Country Cooking

Richard Whillas

Posted on May 07 2016

A little country cooking lessons from the best authority - Aunty Janet!

It's a long standing tradition that at least once (more if your lucky!) during the visit a tray of freshly baked scones will appear for morning tea. It will be either the fluffy white scones or (our favourite) date scones, served with a range of toppings that include butter, fresh cream, homemade jam and Vegimite, and best enjoyed on the large verandah overlooking the macadamia farm with a pot of tea.

Oh and if you're wondering how to make these delicious scones, the recipe can be found at the bottom of this post ;)

Burrinja Country Scones


4 cups Self-Raising Flour
Pinch of salt
4 ozs chilled Butter grated (I use frozen…grates well & keeps the mixture cold)
1 1/2 cups mixture of milk & cold water 1/2 each, plus extra to brush
squeeze of half a lime or lemon juice, add to milk mixture
Homemade Strawberry or Blackberry jam ;) or whatever you desire ;)
King Island Double cream ;) or Whipped cream
1. Preheat oven to 220°C. Sift the flour and salt into a large bowl. Add the butter and use your fingertips to rub the butter into the flour until it resembles fine breadcrumbs.
2. Make a well in the centre of the flour mixture. Pour in the milk mixture and use a butter knife (I use an old long flat edge knife) in a cutting action to mix (turning the bowl at the same time) until a soft but sticky dough forms (add more milk if necessary to make the dough soft).
3. Turn dough out on to a lightly-floured surface and gently knead until dough just comes together - it is important to knead very lightly, as heavy, long kneading creates
tough/heavy scones. Use your fingertips to gently pat the dough into a 1” thick disc
shape. Do not use a rolling pin, as it can be too heavy-handed.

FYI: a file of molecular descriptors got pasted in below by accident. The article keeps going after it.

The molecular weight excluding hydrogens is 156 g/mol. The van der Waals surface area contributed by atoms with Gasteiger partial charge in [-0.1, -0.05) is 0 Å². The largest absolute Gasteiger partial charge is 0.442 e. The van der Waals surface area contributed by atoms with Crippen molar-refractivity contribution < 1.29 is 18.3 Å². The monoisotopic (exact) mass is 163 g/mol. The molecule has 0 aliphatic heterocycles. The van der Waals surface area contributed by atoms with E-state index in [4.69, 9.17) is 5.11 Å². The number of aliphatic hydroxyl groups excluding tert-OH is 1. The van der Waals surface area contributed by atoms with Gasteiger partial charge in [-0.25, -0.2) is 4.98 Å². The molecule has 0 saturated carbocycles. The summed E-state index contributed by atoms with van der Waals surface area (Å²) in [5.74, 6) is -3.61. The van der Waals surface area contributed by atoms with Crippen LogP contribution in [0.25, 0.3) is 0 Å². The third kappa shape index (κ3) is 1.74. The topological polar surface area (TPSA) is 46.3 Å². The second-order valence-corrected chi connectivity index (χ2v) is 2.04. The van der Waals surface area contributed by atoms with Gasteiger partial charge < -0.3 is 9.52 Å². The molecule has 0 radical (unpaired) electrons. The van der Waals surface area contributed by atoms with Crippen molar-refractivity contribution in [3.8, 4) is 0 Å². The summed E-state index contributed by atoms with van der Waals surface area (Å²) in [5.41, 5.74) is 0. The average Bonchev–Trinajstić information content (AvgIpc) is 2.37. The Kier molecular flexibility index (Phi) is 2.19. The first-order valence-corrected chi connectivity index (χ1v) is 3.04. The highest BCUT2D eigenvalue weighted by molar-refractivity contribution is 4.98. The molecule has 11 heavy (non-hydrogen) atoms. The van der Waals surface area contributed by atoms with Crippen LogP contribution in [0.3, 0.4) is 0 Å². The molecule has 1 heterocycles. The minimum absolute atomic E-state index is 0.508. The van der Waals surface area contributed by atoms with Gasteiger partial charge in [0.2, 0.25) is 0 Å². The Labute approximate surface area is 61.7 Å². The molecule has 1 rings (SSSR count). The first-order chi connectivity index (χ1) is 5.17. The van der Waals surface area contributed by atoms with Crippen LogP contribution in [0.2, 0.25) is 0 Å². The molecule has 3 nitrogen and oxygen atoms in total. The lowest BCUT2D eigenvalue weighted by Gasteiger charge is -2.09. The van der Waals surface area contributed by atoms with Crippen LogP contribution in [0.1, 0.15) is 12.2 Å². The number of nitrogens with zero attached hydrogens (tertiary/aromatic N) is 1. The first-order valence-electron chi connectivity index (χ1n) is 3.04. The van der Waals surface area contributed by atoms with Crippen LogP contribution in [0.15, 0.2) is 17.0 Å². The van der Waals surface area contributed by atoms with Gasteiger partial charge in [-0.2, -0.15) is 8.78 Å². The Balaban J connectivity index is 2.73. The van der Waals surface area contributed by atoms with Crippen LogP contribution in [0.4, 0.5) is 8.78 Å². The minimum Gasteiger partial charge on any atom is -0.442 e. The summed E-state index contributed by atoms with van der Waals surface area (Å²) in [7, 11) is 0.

4. Lightly flour or use gladbake on scone tray. Use a 2” diameter round pastry cutter
dipped in flour to cut out scones, or a sharp knife dipped in flour to cut into squares
‘bush style ;) Arrange scones side by side in the prepared tray. Gently brush the top of
each scone with a little extra milk to glaze; or else you can dust the scones lightly with
flour for a softer finish.
5. Bake scones on the top shelf of preheated oven for 12-15 minutes or until golden brown and scones sound hollow when gently tapped. Turn scones out on to a clean tea towel and cover lightly with another tea towel and place in a wicker/cane basket/tray to serve.
6. Scones are delicious straight from the oven with jam and cream, or butter ( savoury – tomato, cheese & avocado) and with a pot of your favourite tea or coffee ;)
- Buttermilk can replace the milk/water/lime mixture.
- A high oven heat is important to get the raising agent in the flour working straight away. Use the top shelf of the oven for an instant blast of heat.
To keep scones light, ensure flour is sifted. Have cold hands when rubbing in the butter, and lift hands during this process to aerate the mixture.


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